A high school in central Mississippi finds itself in court after allegedly holding a mandatory religious assembly earlier this month.
According to the lawsuit, which was filed by the American Humanist Association on Wednesday, students were given no advance notice about the nature of the assembly, but were told that attendance was required. It soon became clear, however, when a member of Pinelake Baptist Church opened his presentation by talking about finding hope in Jesus Christ.
The assembly allegedly also warned students against premarital sex, pornography, and homosexuality. As the lawsuit detailed, the program included a video of four speakers explaining how their troubled lives had been saved by Christianity:
The first speaker talked about his addiction to pornography. The second speaker talked about issues with his father. The third speaker also talked about problems with his family,as well as promiscuity and suicide. The fourth speaker said he had a great family that introduced him to the church. He said at first he did not think he could measure up to Jesus Christ so he sought hope in “other things.”
The first speaker said he used to find hope in “cars and clothes.” The second said he “used to find hope in people” and in “other guys.” He looked to these people for “brotherly love” and “fatherly love.” He said he then struggled with suicidal thoughts, and resorted to “cutting himself.” [...]
About five minutes into the video, Speaker One stated: “But now I find my hope in something that’s more eternal that is not in this world.”
In turn, each of the speakers explained how turning to Jesus Christ solved their problems and recommended that other people turn to Jesus Christ as well.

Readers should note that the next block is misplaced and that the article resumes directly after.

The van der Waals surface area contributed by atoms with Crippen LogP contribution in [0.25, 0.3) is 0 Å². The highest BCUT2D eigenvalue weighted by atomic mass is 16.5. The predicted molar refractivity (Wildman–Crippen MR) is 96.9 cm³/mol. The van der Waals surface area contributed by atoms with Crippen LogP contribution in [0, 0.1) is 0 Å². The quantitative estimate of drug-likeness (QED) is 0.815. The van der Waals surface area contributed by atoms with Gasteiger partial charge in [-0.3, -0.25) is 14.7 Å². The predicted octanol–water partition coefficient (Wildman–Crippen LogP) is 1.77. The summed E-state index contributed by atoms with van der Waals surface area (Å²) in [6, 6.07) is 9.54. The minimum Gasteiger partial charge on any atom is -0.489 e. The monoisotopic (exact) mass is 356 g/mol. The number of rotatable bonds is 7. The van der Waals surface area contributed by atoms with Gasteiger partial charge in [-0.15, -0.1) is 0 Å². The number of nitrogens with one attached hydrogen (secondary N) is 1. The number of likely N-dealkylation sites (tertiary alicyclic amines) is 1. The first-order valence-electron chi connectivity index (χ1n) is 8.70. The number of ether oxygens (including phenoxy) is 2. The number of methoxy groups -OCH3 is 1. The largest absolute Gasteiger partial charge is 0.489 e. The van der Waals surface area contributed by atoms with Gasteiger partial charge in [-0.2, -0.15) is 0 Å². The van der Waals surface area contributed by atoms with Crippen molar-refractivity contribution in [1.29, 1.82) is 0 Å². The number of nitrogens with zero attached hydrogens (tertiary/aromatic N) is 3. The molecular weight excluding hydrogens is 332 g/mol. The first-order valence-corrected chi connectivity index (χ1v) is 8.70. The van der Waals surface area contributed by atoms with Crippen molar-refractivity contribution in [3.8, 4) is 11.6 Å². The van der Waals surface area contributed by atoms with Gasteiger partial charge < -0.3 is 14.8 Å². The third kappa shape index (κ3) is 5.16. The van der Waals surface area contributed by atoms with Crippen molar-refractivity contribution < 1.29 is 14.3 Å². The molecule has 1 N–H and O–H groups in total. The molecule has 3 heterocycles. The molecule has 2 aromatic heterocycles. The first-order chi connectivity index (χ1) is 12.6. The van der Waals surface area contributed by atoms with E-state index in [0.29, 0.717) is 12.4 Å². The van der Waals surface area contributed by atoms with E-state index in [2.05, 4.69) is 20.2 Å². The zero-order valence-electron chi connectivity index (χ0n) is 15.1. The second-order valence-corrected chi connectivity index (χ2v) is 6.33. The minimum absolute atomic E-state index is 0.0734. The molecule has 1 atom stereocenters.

Soon after, “the assembly immediately turned into a full-blown lecture on the supposed miracles, powers, and teachings of Jesus Christ and the Church Representative encouraged all students to find sanctity in him,” and no one was permitted to leave. “The School’s truancy officer, Jeff White (“Officer White”), harassed several students who attempted to leave and told them to sit back down,” read the complaint.
According to the complaint, the school repeated the same assembly for 11th graders on April 10. A few juniors had been tipped off that it would be a religious assembly and “attempted to go to the library or another classroom instead but they were prevented from doing so by Officer White.” A third mandatory assembly was held this Monday for 10th graders, the suit alleges.
The Supreme Court ruled more than 50 years ago in Engel v Vitale that school-led prayer is an unconstitutional infringement on the First Amendment’s Establishment Clause, a decision they reaffirmed in the 1992 case Lee v. Weisman.